The entire program was maybe 50 bytes consisting of a simple timer interrupt that wrote values to a 16-byte ring buffer, averaged it, and wrote the average to the byte at address 0. While dereferencing a null pointer may be undefined behavior in C, address 0 is a completely fine address under our 68HC11’s configuration, so why waste it? The microcontroller only had 256 bytes of built-in memory; if you went over that budget, you’d have to add external memory and make things hard. As for the operating system that ran our program, there wasn’t. On boot, the 68HC11 in our configuration executed instructions at address 0x9000, so that’s where you found the first instruction of our program.

Machinists enjoy using low-level tools that don’t obscure the machinery in a black box. C is a machinists’ tool. While the number of moving parts in the language is simple on paper, one must be cognizant that the code will run on a real processor and has real requirements. Watch for overflow on signed integers, it’s undefined behavior in C. If you want to use the faster vector load instructions on x86 processor, your data had better be 128-bit (SSE) or 256-bit (AVX) aligned lest you get a segfault. Core 2 Duo processors trap and emulate denormalized floating point calculations in software, taking hundreds rather than a few clock cycles.

A machinist understands that our example of computing 7 to the 401st power is a futile exercise without using a big-math library. 64-bit unsigned integers overflow at 18 quintillion or so and IEEE-754 double precision integers become infinity after you slap 307 digits on them. Quad-precision floating point would be rounded, which is trade-off you may or may not be okay with. Whatever your needs are, the machinist can tell you how expensive the parts will be.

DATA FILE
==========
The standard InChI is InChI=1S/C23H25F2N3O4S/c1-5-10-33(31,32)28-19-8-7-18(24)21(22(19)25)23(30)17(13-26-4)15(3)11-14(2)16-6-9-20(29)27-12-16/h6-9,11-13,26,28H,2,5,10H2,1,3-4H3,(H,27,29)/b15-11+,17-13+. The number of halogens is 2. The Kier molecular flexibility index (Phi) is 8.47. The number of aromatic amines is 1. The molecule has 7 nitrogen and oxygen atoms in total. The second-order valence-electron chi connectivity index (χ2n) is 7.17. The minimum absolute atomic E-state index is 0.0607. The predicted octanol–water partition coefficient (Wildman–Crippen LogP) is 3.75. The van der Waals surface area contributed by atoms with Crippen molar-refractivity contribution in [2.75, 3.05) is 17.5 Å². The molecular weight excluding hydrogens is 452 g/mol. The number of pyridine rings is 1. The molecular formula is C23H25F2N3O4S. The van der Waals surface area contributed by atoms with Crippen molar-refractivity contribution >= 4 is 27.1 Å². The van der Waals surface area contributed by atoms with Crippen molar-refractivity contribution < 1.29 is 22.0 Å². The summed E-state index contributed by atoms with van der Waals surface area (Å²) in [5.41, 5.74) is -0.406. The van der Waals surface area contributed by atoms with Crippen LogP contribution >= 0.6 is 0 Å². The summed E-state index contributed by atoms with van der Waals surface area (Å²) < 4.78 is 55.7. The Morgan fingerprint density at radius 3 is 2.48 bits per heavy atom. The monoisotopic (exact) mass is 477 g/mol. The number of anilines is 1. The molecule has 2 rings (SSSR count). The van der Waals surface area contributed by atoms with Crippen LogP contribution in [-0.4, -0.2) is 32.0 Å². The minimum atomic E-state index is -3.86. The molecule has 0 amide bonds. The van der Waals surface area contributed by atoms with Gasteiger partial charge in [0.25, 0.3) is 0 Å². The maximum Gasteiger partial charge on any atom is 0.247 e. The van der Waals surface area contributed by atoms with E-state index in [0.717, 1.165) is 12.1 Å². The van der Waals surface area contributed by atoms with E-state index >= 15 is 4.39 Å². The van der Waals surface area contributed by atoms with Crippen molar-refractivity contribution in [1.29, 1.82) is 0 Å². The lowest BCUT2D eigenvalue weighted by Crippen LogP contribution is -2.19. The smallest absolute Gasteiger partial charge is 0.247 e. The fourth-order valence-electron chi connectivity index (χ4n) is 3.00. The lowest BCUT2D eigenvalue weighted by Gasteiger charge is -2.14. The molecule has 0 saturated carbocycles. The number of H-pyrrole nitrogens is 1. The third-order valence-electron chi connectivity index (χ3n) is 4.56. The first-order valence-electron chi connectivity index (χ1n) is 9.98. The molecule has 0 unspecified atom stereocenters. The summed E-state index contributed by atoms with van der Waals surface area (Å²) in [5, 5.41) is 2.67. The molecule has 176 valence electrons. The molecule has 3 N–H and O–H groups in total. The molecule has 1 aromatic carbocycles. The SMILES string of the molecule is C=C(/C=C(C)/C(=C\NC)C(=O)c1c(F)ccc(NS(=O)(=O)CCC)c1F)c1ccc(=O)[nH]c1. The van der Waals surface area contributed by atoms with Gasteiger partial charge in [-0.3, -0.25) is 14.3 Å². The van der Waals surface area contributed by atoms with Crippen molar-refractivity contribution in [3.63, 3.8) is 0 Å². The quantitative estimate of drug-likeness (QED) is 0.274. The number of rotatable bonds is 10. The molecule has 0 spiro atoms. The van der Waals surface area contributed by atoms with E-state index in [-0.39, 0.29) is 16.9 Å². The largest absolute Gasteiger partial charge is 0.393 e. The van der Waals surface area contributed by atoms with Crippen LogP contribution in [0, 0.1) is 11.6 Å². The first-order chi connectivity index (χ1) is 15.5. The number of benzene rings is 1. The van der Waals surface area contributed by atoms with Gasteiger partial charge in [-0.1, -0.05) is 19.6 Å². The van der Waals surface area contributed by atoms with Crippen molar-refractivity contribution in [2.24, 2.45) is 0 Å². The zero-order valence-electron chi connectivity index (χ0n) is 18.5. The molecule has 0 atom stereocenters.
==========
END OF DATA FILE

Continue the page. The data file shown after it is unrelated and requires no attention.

The businessperson

Finally, we arrive at the third software persona: the businessperson. The businessperson focuses their concerns with the realities of software development and chooses their tools around maximizing productivity and minimizing costs. Beautiful software to the businessperson is that which maximizes re-use, ships quickly, and doesn’t cost a ton.

When choosing a tool, the businessperson doesn’t find elegance in precision per se and mechanics are secondary to delivering value. They quickly go to market by using existing tooling and infrastructure. The business persona minimizes cost and manages complexity by using standard libraries and tools. They provide flexibility for multiple scenarios by leveraging abstraction. Sometimes to a comical fault, such as this factory method that makes factories that produce builders that emit DOM objects from an XML document in the Java standard library.

Drawing from a large talent pool and leveraging an ecosystem by choosing popular rather than “good” (as defined by the mathematician or machinist) languages is just common sense. Haskell has a reasonable ecosystem but isn’t a top-10 language on Github as of 2020. Unless it fits well into the company’s domain, it’s probably not worth the added headache of finding developers.

C, on the other hand, is a top-10 language and you’ll find many developers who know it, but it’s not ideal for most businesses outside the embedded systems and performance-critical application spaces. The bugs you can get are scary: buffer overflows, segfaults, and memory leaks come with the territory. Building and distributing C code for multiple platforms is hard (i.e., compiler toolchains, choosing a portable build system, and integrating said build system), and consuming dependencies is difficult across different operating systems.